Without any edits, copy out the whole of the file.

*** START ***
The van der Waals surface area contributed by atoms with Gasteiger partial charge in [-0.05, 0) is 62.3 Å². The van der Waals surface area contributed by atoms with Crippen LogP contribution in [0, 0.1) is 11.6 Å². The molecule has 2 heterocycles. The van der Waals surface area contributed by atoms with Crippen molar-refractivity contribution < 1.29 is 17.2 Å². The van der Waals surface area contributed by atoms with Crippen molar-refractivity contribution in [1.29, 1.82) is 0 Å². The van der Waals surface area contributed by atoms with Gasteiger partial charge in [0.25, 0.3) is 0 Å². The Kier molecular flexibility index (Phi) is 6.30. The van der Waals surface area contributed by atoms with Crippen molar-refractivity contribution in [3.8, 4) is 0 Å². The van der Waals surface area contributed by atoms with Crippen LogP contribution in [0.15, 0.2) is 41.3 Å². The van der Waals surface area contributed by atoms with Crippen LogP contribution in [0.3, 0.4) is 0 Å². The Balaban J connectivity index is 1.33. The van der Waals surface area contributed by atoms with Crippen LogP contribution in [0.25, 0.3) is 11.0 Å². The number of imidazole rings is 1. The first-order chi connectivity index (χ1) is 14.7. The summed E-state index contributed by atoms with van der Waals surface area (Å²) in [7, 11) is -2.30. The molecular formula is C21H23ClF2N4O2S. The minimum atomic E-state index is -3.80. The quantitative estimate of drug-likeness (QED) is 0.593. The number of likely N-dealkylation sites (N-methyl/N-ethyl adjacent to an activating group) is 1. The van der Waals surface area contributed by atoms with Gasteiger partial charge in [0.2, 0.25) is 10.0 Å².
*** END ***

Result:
The van der Waals surface area contributed by atoms with Gasteiger partial charge in [-0.05, 0) is 62.3 Å². The van der Waals surface area contributed by atoms with Crippen LogP contribution in [0, 0.1) is 11.6 Å². The molecule has 2 heterocycles. The van der Waals surface area contributed by atoms with Crippen molar-refractivity contribution < 1.29 is 17.2 Å². The van der Waals surface area contributed by atoms with Crippen molar-refractivity contribution in [1.29, 1.82) is 0 Å². The van der Waals surface area contributed by atoms with Gasteiger partial charge in [0.25, 0.3) is 0 Å². The Kier molecular flexibility index (Phi) is 6.30. The van der Waals surface area contributed by atoms with Crippen molar-refractivity contribution in [3.8, 4) is 0 Å². The van der Waals surface area contributed by atoms with Crippen LogP contribution in [0.15, 0.2) is 41.3 Å². The van der Waals surface area contributed by atoms with Crippen LogP contribution in [0.3, 0.4) is 0 Å². The Balaban J connectivity index is 1.33. The van der Waals surface area contributed by atoms with Crippen LogP contribution in [0.25, 0.3) is 11.0 Å². The number of imidazole rings is 1. The first-order chi connectivity index (χ1) is 14.7. The summed E-state index contributed by atoms with van der Waals surface area (Å²) in [7, 11) is -2.30. The molecular formula is C21H23ClF2N4O2S. The minimum atomic E-state index is -3.80. The quantitative estimate of drug-likeness (QED) is 0.593. The number of likely N-dealkylation sites (N-methyl/N-ethyl adjacent to an activating group) is 1. The van der Waals surface area contributed by atoms with Gasteiger partial charge in [0.2, 0.25) is 10.0 Å².